Revelation 12 is an intentional intercalation (story within a story). This is a writing device to offer some backstory, as John seems to be doing.
I’ve been sharing some videos and vlogs on Revelation. It’s very difficult to teach because there are so many different opinions.
i. Last Days story thus far:
- gleaning last days truths from the Tabernacle and Ark: CLICK HERE
- 2nd Temple Judaism, Black Panther, & Ezekiel’s Third Temple: CLICK HERE
- covenant in retrospect, looking forward: CLICK HERE
- nothing new really on Revelation 1-3: CLICK HERE
- the times from Revelation 4 forward: CLICK HERE
- here are other views on Revelation: CLICK HERE
Right now I’m going to give you what some people consider to be a key to Revelation. That has to do with Revelation 12 and 19. Some believe these are the Advent teachings.
some ideas about Advent in Revelation #shorts
Revelation 12 would be the first Advent when Christ comes to Earth, as retold by John with spiritual warfare in mind. The Second Advent is Revelation 19. These are tremendous passages no matter how you look at them. Revelation 12 could be fulfilled in the past, and also yet to be fulfilled in some way in the future.
As stated in the video (and in the last article) John the Apostle is clear that this is spiritual warfare. It’s more than just human strife. The Devil and the Antichrist are raging, without seeing all that Heaven is unleashing. Revelation 12 and 19 are two illustrations of how God overcomes the enemy.
ii. Advent means important arrival (French & Latin etymology)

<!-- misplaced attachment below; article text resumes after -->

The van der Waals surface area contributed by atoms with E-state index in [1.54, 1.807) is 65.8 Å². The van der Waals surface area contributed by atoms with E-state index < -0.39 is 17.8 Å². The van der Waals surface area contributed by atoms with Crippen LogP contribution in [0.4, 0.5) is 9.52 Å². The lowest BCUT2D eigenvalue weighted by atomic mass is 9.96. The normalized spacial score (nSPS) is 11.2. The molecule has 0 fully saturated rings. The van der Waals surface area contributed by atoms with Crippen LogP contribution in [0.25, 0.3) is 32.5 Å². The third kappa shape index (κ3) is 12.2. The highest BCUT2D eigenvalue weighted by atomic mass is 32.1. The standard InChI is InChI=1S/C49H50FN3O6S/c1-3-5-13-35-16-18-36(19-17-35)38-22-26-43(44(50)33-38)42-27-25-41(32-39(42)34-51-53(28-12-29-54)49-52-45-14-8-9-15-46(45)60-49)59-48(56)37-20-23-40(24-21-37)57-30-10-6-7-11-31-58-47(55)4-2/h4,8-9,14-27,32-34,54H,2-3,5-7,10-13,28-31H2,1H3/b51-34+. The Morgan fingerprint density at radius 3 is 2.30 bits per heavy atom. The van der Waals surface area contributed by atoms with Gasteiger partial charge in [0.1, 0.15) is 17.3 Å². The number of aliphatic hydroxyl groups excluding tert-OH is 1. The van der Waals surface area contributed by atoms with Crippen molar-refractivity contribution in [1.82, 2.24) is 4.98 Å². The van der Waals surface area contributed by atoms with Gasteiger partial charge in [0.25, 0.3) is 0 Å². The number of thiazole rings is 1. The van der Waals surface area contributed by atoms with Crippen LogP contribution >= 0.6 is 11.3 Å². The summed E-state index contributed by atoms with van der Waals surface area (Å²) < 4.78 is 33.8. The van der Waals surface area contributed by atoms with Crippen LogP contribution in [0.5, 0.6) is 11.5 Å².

1) Some refer to Christmas season as Advent. The Second Advent is when Christ returns to earth, not to be confused with the Rapture or the First Resurrection.
2) Revelation 12.1-17 is the passage to be considered. To be quite honest, it’s passages like this that make me shy away from Eschatology. Conventional hermeneutics simply do not work.
3) From Early Church times, there seems to be two predominant views about this epic battle between the hosts of heaven, the woman, her child, and the hordes of Hell.
4) One view is that the woman is indeed the church, the body of Christ worldwide, ever giving birth to Christ (Christians) and His work in the Earth.
5) The other view is that the lady refers to the holy mother. After Jesus is born in Bethlehem, King Herod tries to kill all the male babies in town. He doesn’t want Jesus the Messiah to overthrow him as King. An angel appears to Joseph, so they flee to Egypt (wilderness: verses 6, 14). The traditional place where Jesus lives in Egypt is around Cairo. Jesus could have been under protection and considered to be a great guest in that region.
1) The Devil, although he thinks he’s winning, doesn’t even know he’s losing. One glimpse of his self-imposed deception is that he seems to come back to himself, to wake up and realize that he’s been cast out of Heaven post facto (verse 13). How does his power really compare to the angel army he is battling?
2) This is an Advent story in the middle of Revelation, perhaps to put things in perspective. We need to be reminded that Christ is at the center, as the narrative unfolds.
3) It is also an intentional intercalation (story within a story). This is a writing device to highlight another aspect of the story, or to offer some backstory as John seems to be doing. John emerges from this flashback of the Advent, back into the main story.
4) If you think about it, this is also John’s most vivid description of Christ’s childhood from any of his books. He retells the story and includes glimpses of the war in the heavenlies.